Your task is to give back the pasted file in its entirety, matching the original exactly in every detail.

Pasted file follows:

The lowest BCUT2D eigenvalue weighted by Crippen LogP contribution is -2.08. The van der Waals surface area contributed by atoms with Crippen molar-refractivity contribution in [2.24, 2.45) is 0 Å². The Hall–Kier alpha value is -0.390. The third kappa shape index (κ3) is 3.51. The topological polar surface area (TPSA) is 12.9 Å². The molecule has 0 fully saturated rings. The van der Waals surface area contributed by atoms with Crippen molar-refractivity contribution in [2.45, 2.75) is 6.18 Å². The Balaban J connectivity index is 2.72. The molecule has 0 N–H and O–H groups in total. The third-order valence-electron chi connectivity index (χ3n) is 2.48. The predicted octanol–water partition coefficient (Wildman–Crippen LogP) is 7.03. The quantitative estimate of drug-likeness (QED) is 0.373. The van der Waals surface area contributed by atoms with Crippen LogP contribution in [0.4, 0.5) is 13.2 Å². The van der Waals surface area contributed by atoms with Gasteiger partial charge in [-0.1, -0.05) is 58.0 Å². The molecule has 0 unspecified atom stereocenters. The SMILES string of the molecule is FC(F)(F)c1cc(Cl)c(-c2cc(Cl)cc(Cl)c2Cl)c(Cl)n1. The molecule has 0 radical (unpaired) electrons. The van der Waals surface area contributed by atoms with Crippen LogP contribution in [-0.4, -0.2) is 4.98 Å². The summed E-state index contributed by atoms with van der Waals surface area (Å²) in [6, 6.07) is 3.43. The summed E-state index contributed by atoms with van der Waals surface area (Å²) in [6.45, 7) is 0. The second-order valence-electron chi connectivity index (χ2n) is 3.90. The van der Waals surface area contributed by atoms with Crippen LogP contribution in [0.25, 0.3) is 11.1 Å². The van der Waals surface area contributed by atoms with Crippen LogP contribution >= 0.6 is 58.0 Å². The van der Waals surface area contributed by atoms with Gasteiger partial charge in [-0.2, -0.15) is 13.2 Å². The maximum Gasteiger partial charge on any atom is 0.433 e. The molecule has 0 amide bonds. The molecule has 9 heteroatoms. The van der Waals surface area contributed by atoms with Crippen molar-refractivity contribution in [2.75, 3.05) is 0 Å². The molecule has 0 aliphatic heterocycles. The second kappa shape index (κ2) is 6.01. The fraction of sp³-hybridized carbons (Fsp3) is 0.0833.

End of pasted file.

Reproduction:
The lowest BCUT2D eigenvalue weighted by Crippen LogP contribution is -2.08. The van der Waals surface area contributed by atoms with Crippen molar-refractivity contribution in [2.24, 2.45) is 0 Å². The Hall–Kier alpha value is -0.390. The third kappa shape index (κ3) is 3.51. The topological polar surface area (TPSA) is 12.9 Å². The molecule has 0 fully saturated rings. The van der Waals surface area contributed by atoms with Crippen molar-refractivity contribution in [2.45, 2.75) is 6.18 Å². The Balaban J connectivity index is 2.72. The molecule has 0 N–H and O–H groups in total. The third-order valence-electron chi connectivity index (χ3n) is 2.48. The predicted octanol–water partition coefficient (Wildman–Crippen LogP) is 7.03. The quantitative estimate of drug-likeness (QED) is 0.373. The van der Waals surface area contributed by atoms with Crippen LogP contribution in [0.4, 0.5) is 13.2 Å². The van der Waals surface area contributed by atoms with Gasteiger partial charge in [-0.1, -0.05) is 58.0 Å². The molecule has 0 unspecified atom stereocenters. The SMILES string of the molecule is FC(F)(F)c1cc(Cl)c(-c2cc(Cl)cc(Cl)c2Cl)c(Cl)n1. The molecule has 0 radical (unpaired) electrons. The van der Waals surface area contributed by atoms with Crippen LogP contribution in [-0.4, -0.2) is 4.98 Å². The summed E-state index contributed by atoms with van der Waals surface area (Å²) in [6, 6.07) is 3.43. The summed E-state index contributed by atoms with van der Waals surface area (Å²) in [6.45, 7) is 0. The second-order valence-electron chi connectivity index (χ2n) is 3.90. The van der Waals surface area contributed by atoms with Crippen LogP contribution in [0.25, 0.3) is 11.1 Å². The van der Waals surface area contributed by atoms with Crippen LogP contribution >= 0.6 is 58.0 Å². The van der Waals surface area contributed by atoms with Gasteiger partial charge in [-0.2, -0.15) is 13.2 Å². The maximum Gasteiger partial charge on any atom is 0.433 e. The molecule has 0 amide bonds. The molecule has 9 heteroatoms. The van der Waals surface area contributed by atoms with Crippen molar-refractivity contribution in [2.75, 3.05) is 0 Å². The molecule has 0 aliphatic heterocycles. The second kappa shape index (κ2) is 6.01. The fraction of sp³-hybridized carbons (Fsp3) is 0.0833.